The National Association of Manufacturers, meanwhile, submitted comments on behalf of itself and 29 other associations regarding EPA’s latest NAAQS proposal. National Economic Research Associates said in a recent update of a July 2014 study commissioned by NAM that EPA’s proposed 65 ppb limit could reduce US gross domestic product by $140 billion/year and create $1.1 trillion in compliance expenses from 2017 to 2040 (OGJ Online, Mar. 2, 2015).

“We hope that EPA not only listens to the 30 commenting organizations representing businesses in nearly every sector of the economy that employ millions of workers, but also the governors and environmental agencies from nearly half the states in the union who sent letters urging the agency to retain the existing standard,” NAM Vice-Pres. of Energy and Resource Policy Ross Eisenberg said on Mar. 17.

Local consequences

As the proposal’s comment period closed, witnesses also expressed concerns to the House Science, Space, and Technology Committee about the plan’s potential impacts. National Black Chamber of Commerce Pres. Harry C. Alford said that while nationwide consequences described in NERA’s latest research are important, EPA’s latest proposal could jeopardize progress in communities such as Baton Rouge, La., which finally achieved compliance with the 75 ppb standard in April 2014.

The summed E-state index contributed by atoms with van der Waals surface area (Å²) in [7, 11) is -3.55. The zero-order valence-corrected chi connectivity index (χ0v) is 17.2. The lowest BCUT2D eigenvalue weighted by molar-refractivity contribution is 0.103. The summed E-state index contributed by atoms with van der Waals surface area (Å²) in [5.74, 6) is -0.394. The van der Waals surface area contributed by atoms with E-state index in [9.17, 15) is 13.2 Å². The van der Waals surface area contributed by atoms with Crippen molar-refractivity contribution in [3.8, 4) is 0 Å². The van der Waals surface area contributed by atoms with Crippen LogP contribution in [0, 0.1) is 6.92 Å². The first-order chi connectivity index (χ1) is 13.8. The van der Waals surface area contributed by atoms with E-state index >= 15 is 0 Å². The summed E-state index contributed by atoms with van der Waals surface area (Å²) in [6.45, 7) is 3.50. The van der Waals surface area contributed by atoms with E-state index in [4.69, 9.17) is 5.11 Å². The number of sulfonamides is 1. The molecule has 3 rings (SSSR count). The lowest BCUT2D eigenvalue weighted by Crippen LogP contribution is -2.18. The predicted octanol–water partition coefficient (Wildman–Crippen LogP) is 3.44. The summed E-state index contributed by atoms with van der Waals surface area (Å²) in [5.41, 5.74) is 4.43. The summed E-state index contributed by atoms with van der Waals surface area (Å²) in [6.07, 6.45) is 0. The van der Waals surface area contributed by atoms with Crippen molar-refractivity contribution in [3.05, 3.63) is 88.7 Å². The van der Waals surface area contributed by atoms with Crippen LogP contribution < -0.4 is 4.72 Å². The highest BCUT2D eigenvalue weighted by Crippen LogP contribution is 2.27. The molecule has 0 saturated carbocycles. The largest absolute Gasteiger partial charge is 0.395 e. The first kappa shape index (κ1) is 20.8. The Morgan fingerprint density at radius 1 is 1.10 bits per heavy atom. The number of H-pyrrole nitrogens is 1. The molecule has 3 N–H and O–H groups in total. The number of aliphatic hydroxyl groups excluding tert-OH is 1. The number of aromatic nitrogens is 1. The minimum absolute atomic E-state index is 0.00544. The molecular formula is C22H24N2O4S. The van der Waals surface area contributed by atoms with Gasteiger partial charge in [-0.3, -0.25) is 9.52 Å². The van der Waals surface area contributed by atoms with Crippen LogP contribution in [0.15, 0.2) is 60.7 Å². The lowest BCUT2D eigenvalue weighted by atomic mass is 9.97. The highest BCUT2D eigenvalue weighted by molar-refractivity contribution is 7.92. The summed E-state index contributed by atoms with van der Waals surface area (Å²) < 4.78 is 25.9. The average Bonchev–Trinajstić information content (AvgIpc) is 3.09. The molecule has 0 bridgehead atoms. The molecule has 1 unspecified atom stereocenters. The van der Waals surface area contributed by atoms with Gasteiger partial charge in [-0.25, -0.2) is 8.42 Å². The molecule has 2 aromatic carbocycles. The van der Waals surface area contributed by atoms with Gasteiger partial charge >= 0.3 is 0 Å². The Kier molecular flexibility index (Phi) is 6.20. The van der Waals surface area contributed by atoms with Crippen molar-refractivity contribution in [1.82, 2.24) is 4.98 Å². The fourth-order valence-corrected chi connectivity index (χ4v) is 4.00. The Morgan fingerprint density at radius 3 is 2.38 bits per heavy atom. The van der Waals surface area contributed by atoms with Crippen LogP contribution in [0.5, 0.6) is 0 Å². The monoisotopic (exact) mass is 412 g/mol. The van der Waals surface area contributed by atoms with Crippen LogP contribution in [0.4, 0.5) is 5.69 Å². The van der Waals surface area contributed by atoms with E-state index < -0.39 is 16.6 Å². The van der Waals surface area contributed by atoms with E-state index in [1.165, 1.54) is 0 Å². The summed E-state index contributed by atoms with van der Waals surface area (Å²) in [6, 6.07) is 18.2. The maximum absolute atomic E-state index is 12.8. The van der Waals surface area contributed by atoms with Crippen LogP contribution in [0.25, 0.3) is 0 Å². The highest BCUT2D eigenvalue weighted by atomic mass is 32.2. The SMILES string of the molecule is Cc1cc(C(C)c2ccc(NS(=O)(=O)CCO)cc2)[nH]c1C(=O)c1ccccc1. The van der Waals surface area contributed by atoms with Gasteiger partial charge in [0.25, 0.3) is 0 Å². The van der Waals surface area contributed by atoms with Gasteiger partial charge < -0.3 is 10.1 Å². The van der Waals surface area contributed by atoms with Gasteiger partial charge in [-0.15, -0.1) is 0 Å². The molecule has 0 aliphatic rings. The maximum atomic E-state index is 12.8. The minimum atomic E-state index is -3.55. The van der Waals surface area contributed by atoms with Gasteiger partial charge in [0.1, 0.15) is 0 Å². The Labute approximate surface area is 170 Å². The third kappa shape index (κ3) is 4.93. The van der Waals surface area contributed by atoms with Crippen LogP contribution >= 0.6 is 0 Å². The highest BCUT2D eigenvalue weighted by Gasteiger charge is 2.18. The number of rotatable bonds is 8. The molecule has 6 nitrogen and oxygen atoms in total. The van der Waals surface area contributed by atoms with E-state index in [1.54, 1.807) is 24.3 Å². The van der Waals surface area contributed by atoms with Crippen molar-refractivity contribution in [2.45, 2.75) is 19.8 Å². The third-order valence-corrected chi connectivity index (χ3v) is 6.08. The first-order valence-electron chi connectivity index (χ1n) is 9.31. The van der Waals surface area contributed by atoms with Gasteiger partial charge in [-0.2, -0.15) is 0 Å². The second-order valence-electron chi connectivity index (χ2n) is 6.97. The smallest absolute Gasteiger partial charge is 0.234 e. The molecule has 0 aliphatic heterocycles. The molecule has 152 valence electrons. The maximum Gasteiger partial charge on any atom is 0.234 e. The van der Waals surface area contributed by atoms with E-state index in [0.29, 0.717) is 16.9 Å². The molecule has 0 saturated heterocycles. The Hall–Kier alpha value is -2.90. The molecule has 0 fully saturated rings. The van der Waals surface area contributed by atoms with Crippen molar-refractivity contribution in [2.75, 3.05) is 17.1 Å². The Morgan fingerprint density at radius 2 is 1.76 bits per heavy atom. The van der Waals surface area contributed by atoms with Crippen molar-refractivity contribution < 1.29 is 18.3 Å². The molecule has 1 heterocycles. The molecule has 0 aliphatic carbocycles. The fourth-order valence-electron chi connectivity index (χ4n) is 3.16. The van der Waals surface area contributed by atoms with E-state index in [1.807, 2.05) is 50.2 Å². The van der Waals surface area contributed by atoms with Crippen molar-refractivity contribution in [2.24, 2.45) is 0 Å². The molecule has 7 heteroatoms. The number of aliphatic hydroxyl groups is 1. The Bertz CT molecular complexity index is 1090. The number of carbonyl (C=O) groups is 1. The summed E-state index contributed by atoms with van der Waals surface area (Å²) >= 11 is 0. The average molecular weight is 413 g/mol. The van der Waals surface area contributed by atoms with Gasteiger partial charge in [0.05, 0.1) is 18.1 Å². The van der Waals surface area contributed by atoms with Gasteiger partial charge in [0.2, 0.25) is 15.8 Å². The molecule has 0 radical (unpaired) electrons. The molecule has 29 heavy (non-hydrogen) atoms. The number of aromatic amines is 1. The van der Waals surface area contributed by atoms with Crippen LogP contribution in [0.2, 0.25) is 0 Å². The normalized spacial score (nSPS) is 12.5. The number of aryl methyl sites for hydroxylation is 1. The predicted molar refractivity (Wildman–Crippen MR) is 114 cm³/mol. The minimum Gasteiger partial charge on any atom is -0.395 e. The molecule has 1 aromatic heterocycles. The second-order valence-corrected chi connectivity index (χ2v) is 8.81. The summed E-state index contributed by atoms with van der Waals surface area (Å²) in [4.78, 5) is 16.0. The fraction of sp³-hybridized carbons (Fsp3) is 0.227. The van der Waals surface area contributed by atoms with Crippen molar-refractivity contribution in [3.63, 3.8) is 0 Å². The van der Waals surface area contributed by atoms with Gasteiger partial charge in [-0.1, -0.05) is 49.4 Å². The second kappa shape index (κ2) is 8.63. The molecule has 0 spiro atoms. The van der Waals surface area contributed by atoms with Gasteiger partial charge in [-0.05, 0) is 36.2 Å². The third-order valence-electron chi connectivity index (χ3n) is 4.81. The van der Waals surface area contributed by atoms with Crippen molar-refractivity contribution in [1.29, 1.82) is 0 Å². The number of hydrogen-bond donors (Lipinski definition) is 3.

Alford said the local Chamber of Commerce worked with four chemical companies during that period that were considering significant investments there. “Unfortunately, all four later decided to search elsewhere,” he said in his written testimony. “The companies all indicated that EPA’s ozone proposal with the threat of the ozone standard being lowered and the area falling back into nonattainment influenced their decisions to pull the plug on the projects in the Baton Rouge area.”

Raymond J. Keating, chief economist for the Small Business & Entrepreneurship Council and the Center for Regulatory Solutions, said small businesses would be hit hardest by EPA’s proposed NAAQS regulations. “Indeed, the proposed ozone rule not only has the potential to be ‘the most expensive regulation’ ever enacted by the federal government in US history, [but] it will be one that severely impinges on entrepreneurship and economic freedom,” he warned in his written testimony.

Eldon Heaston, executive director and Air Quality Office for the Mojave Desert and Antelope Valley Air Quality Management Districts in California, said in his written testimony that EPA’s proposal, especially at its lower level, potentially could turn all of Southern California into an all-electric zone to meet Clean Air Act requirements.

But Mary D. Rice, an adult pulmonologist and critical care physician at Beth Israel Deaconess Medical Center and Harvard Medical School in Boston who testified on the American Thoracic Society’s behalf, said ozone exposures in the 60-70 ppb range adversely affect human beings from infants to the elderly.

“There is abundant and consistent scientific evidence demonstrating that ozone pollution—at levels permitted by the current standard—is damaging to lungs and contributes to illness and death,” she told the committee in her written testimony.